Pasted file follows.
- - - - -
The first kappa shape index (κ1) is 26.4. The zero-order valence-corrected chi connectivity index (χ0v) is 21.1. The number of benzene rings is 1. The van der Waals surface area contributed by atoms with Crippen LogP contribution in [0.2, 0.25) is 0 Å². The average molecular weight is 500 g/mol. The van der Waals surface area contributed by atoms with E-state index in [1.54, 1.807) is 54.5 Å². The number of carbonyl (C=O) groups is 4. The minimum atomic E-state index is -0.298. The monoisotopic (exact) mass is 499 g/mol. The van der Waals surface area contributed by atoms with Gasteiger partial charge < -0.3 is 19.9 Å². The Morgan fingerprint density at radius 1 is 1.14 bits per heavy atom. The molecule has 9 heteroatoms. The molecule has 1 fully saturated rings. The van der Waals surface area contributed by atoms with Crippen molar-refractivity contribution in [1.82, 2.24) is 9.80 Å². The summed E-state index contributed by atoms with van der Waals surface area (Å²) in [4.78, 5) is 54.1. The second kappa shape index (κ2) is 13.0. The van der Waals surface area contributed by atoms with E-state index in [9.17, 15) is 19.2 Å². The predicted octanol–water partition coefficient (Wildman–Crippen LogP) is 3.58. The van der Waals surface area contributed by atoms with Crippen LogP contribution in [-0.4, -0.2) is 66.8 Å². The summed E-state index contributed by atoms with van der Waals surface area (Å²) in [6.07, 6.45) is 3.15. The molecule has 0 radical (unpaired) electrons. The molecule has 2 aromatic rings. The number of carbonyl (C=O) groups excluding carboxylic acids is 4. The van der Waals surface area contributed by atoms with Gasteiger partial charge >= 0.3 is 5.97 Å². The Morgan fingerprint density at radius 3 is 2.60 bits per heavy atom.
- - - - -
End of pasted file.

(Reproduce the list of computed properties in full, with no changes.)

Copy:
The first kappa shape index (κ1) is 26.4. The zero-order valence-corrected chi connectivity index (χ0v) is 21.1. The number of benzene rings is 1. The van der Waals surface area contributed by atoms with Crippen LogP contribution in [0.2, 0.25) is 0 Å². The average molecular weight is 500 g/mol. The van der Waals surface area contributed by atoms with E-state index in [1.54, 1.807) is 54.5 Å². The number of carbonyl (C=O) groups is 4. The minimum atomic E-state index is -0.298. The monoisotopic (exact) mass is 499 g/mol. The van der Waals surface area contributed by atoms with Gasteiger partial charge < -0.3 is 19.9 Å². The Morgan fingerprint density at radius 1 is 1.14 bits per heavy atom. The molecule has 9 heteroatoms. The molecule has 1 fully saturated rings. The van der Waals surface area contributed by atoms with Crippen molar-refractivity contribution in [1.82, 2.24) is 9.80 Å². The summed E-state index contributed by atoms with van der Waals surface area (Å²) in [4.78, 5) is 54.1. The second kappa shape index (κ2) is 13.0. The van der Waals surface area contributed by atoms with E-state index in [9.17, 15) is 19.2 Å². The predicted octanol–water partition coefficient (Wildman–Crippen LogP) is 3.58. The van der Waals surface area contributed by atoms with Crippen LogP contribution in [-0.4, -0.2) is 66.8 Å². The summed E-state index contributed by atoms with van der Waals surface area (Å²) in [6.07, 6.45) is 3.15. The molecule has 0 radical (unpaired) electrons. The molecule has 2 aromatic rings. The number of carbonyl (C=O) groups excluding carboxylic acids is 4. The van der Waals surface area contributed by atoms with Gasteiger partial charge >= 0.3 is 5.97 Å². The Morgan fingerprint density at radius 3 is 2.60 bits per heavy atom.